Clara Vetter
Thursday, 04 February 2021
3 min read
Clara Vetter

Is there a correlation between happiness & income? A large smartphone study challenges old insights

"When I was young, I thought that money was the most important thing in life; now that I am old, I know that it is." — Oscar Wilde

Daniel Kahneman and Angus Deaton explored this question in their well-known 2010 study High income improves evaluation of life but not emotional well-being, which even garnered mainstream media attention. They distinguished happiness into two separate psychological concepts — emotional well-being and life evaluation. Emotional well-being represents one’s daily mood, measured by asking individuals if they experienced a certain type of emotion the day before (happiness, stress, enjoyment, etc.); life evaluation refers to individuals’ thoughts about their life in general, measured on a scale of 0 to 10. After analyzing the responses of about 1,000 participants, results showed that while higher income always correlates with higher life evaluation, emotional well-being stops increasing and plateaus once annual income reaches $75,000 (€61,854).

Three factors of emotional well-being plateau over $75,000 annual income

Fig 1 Three factors of emotional well-being plateau over $75,000 annual income

Large smartphone-based study from 2020 disputes well-being plateau

Matthew Killingsworth challenges this claim in his aptly-named 2020 study Experienced well-being rises with income, even above $75,000 per year , based on reports on the relationship between money and well-being from 33,391 participants. The results show no evidence of a well-being plateau above $75,000/year, meaning that higher income linearly increased for both, daily emotional well-being and life satisfaction. This begs the question: What changed from 2010 to 2020?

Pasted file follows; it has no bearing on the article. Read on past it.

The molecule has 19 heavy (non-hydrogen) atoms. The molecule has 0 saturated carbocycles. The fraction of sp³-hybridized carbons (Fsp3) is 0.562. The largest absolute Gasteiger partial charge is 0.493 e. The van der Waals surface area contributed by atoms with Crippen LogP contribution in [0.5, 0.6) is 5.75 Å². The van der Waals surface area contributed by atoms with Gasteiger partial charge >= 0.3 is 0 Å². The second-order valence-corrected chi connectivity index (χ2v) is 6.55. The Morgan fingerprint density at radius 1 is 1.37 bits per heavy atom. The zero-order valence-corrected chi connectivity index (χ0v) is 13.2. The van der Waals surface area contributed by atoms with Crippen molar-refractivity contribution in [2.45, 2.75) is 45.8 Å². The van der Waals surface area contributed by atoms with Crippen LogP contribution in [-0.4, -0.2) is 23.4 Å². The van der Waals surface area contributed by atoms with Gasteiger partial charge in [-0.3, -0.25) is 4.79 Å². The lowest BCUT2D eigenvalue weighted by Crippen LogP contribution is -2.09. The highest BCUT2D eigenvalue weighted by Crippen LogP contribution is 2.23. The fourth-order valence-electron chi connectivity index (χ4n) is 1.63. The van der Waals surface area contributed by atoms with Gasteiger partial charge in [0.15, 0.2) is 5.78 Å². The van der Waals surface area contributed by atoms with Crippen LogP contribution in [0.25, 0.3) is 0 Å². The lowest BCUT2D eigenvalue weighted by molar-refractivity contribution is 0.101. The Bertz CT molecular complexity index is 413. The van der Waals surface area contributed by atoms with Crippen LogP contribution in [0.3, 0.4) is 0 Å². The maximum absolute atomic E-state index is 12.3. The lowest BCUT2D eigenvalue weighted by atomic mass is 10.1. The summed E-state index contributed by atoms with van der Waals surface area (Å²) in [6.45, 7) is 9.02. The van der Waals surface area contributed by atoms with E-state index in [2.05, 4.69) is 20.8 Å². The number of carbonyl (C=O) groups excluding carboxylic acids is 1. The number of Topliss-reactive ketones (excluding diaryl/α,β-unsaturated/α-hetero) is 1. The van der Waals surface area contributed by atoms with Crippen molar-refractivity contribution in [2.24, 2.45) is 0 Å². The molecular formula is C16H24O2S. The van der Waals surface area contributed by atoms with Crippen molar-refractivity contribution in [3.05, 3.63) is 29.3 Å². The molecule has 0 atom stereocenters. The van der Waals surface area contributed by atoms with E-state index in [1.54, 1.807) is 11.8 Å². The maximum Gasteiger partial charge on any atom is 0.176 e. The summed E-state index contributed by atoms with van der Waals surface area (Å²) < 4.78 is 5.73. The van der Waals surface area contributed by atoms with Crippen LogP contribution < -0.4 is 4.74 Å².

Mean levels of well-being (real-time feeling) and evaluative life satisfaction by income

Fig 2 Mean levels of well-being (real-time feeling) and evaluative life satisfaction by income

To investigate experienced well-being, the 2010 study used a traditional survey. It required participants to give an estimated feeling based on their daily memories, which is prone to memory errors and cognitive biases. To measure people’s emotional well-being directly, instead of their “remembered well-being”, Killingsworth used smartphones to collect spontaneous, real-time data to reduce hindsight bias. The questionnaires were triggered at random times without deliberation time. Killingsworth also extended the binary response format of Kahneman and Deaton to a continuous response scale that allowed for finer distinctions between different intensities of emotion. The binary format had the effect that 70% of people with the lowest level of income already registered at the highest level of positive feelings. The plateau they identified was in fact a ceiling — of their methodology and data!

How researchers can benefit from smartphone technology

Researchers who study human behavior can benefit from collecting data using smartphone sensing. In this particular case, Killingsworth could, for example

  1. validate his real-time questions with location data, to ensure participants are only questioned at their home;

  2. use app sequences to infer whether participants sleep enough, and

  3. measure social media activity, to gauge participants happiness.

As this example shows, new methods and technologies help correcting old research errors and generate new results from a strong, unbiased data foundation. If you have a research idea or data to validate and would like to know more about new research methods with smartphones, get in touch.